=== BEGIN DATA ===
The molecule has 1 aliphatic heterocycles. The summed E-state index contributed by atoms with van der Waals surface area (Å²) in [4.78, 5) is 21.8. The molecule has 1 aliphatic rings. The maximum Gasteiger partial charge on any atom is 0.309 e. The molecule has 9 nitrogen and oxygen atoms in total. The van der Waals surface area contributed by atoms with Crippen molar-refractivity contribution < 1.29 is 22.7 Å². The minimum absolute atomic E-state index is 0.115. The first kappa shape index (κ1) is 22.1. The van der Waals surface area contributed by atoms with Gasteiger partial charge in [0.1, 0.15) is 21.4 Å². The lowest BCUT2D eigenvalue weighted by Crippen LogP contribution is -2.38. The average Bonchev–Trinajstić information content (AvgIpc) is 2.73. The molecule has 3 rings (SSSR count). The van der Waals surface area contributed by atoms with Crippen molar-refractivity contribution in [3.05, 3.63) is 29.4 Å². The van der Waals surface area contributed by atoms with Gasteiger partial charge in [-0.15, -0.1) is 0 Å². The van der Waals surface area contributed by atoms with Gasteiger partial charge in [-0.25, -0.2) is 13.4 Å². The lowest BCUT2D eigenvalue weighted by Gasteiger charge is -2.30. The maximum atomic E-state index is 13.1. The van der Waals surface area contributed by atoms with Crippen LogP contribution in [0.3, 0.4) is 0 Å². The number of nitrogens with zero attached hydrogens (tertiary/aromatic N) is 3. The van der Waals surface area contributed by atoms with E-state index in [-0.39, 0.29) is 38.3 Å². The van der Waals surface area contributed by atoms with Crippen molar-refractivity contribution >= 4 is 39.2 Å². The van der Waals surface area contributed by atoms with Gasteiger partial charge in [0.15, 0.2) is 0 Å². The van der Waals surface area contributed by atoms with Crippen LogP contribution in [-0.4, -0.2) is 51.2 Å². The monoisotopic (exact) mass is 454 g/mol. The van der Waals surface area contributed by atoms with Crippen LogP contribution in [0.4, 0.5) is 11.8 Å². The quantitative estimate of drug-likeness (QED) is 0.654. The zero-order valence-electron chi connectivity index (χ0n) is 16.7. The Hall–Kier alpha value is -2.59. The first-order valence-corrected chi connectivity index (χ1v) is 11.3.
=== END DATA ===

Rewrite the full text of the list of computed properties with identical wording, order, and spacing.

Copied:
The molecule has 1 aliphatic heterocycles. The summed E-state index contributed by atoms with van der Waals surface area (Å²) in [4.78, 5) is 21.8. The molecule has 1 aliphatic rings. The maximum Gasteiger partial charge on any atom is 0.309 e. The molecule has 9 nitrogen and oxygen atoms in total. The van der Waals surface area contributed by atoms with Crippen molar-refractivity contribution < 1.29 is 22.7 Å². The minimum absolute atomic E-state index is 0.115. The first kappa shape index (κ1) is 22.1. The van der Waals surface area contributed by atoms with Gasteiger partial charge in [0.1, 0.15) is 21.4 Å². The lowest BCUT2D eigenvalue weighted by Crippen LogP contribution is -2.38. The average Bonchev–Trinajstić information content (AvgIpc) is 2.73. The molecule has 3 rings (SSSR count). The van der Waals surface area contributed by atoms with Crippen molar-refractivity contribution in [3.05, 3.63) is 29.4 Å². The van der Waals surface area contributed by atoms with Gasteiger partial charge in [-0.15, -0.1) is 0 Å². The van der Waals surface area contributed by atoms with Gasteiger partial charge in [-0.25, -0.2) is 13.4 Å². The lowest BCUT2D eigenvalue weighted by Gasteiger charge is -2.30. The maximum atomic E-state index is 13.1. The van der Waals surface area contributed by atoms with Crippen LogP contribution in [0.3, 0.4) is 0 Å². The number of nitrogens with zero attached hydrogens (tertiary/aromatic N) is 3. The van der Waals surface area contributed by atoms with E-state index in [-0.39, 0.29) is 38.3 Å². The van der Waals surface area contributed by atoms with Crippen molar-refractivity contribution >= 4 is 39.2 Å². The van der Waals surface area contributed by atoms with Gasteiger partial charge in [0.15, 0.2) is 0 Å². The van der Waals surface area contributed by atoms with Crippen LogP contribution in [-0.4, -0.2) is 51.2 Å². The monoisotopic (exact) mass is 454 g/mol. The van der Waals surface area contributed by atoms with Crippen LogP contribution in [0.4, 0.5) is 11.8 Å². The quantitative estimate of drug-likeness (QED) is 0.654. The zero-order valence-electron chi connectivity index (χ0n) is 16.7. The Hall–Kier alpha value is -2.59. The first-order valence-corrected chi connectivity index (χ1v) is 11.3.